Advanced Cell Diagnostics, Inc., (ACD), a provider of in situ nucleic acid detection for life science research and clinical diagnostics, has been awarded a two-year, $1.4 million grant from National Cancer Institute (NCI) under its SBIR Phase II Program. ACD and its academic partner Cleveland Clinic will use the grant to develop and validate a diagnostic test based on ACD’s proprietary RNAscope technology for discriminating various B-cell non-Hodgkin lymphomas (NHLs) from benign lympho-proliferative diseases.
Detection of B-cell clonality by demonstrating the restricted expression of one of the two immunoglobulin light chains (kappa or lambda) provides valuable molecular information for the diagnosis of NHLs. Formalin-fixed paraffin-embedded (FFPE) tissue is often the only sample type available for diagnostic testing in many clinical settings, however there has been a long-standing technical challenge in detecting light chain mRNAs in these tissues.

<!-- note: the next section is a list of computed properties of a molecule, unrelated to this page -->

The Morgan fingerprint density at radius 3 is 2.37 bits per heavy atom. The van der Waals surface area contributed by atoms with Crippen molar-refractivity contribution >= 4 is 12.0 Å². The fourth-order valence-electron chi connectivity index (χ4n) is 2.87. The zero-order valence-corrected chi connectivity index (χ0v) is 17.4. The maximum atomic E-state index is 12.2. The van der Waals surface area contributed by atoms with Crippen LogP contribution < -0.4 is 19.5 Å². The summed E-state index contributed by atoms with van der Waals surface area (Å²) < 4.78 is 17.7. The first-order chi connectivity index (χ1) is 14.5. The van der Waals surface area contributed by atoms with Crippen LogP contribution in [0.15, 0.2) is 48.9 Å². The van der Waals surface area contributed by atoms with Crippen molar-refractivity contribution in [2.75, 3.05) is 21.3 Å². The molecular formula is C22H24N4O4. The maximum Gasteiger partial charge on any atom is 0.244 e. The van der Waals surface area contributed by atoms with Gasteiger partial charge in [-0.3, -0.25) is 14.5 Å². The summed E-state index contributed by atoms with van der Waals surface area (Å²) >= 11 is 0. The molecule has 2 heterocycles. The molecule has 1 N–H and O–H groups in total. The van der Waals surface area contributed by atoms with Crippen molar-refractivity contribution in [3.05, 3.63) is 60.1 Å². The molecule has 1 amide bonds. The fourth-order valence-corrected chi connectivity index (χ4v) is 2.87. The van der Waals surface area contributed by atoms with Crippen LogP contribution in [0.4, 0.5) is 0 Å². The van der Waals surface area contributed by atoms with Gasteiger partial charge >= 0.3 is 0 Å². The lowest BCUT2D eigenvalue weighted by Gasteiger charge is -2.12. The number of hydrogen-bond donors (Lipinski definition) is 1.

“This is an important advance in our ability to accurately diagnose B-cell lymphomas because conventional IHC (immunohistochemistry) and CISH (chromogenic in situ hybridization) methods to establish clonality simply don’t work for the majority of NHLs for various reasons,” says James Cook, MD, PhD, hematopathologist and co-investigator at Cleveland Clinic. The Phase II grant will develop a fully automated assay and advanced image analysis algorithms for objective interpretation to facilitate clinical adoption. Learn more about RNAscope technology.Read more